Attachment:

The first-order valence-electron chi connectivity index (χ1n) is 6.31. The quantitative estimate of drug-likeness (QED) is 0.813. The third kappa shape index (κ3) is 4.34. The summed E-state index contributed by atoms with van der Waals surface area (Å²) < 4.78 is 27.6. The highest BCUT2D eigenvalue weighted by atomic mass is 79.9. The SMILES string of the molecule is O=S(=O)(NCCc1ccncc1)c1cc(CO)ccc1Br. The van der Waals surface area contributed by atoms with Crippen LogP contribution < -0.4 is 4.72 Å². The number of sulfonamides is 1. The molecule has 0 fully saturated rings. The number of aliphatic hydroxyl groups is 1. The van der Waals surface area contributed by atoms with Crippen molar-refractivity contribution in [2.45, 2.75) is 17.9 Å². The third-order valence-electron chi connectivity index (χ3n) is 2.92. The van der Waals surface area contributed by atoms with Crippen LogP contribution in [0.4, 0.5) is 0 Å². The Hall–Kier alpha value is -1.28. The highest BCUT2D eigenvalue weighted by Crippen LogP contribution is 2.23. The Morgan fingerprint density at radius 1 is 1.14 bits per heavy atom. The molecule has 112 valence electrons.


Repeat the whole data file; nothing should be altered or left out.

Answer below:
The first-order valence-electron chi connectivity index (χ1n) is 6.31. The quantitative estimate of drug-likeness (QED) is 0.813. The third kappa shape index (κ3) is 4.34. The summed E-state index contributed by atoms with van der Waals surface area (Å²) < 4.78 is 27.6. The highest BCUT2D eigenvalue weighted by atomic mass is 79.9. The SMILES string of the molecule is O=S(=O)(NCCc1ccncc1)c1cc(CO)ccc1Br. The van der Waals surface area contributed by atoms with Crippen LogP contribution < -0.4 is 4.72 Å². The number of sulfonamides is 1. The molecule has 0 fully saturated rings. The number of aliphatic hydroxyl groups is 1. The van der Waals surface area contributed by atoms with Crippen molar-refractivity contribution in [2.45, 2.75) is 17.9 Å². The third-order valence-electron chi connectivity index (χ3n) is 2.92. The van der Waals surface area contributed by atoms with Crippen LogP contribution in [0.4, 0.5) is 0 Å². The Hall–Kier alpha value is -1.28. The highest BCUT2D eigenvalue weighted by Crippen LogP contribution is 2.23. The Morgan fingerprint density at radius 1 is 1.14 bits per heavy atom. The molecule has 112 valence electrons.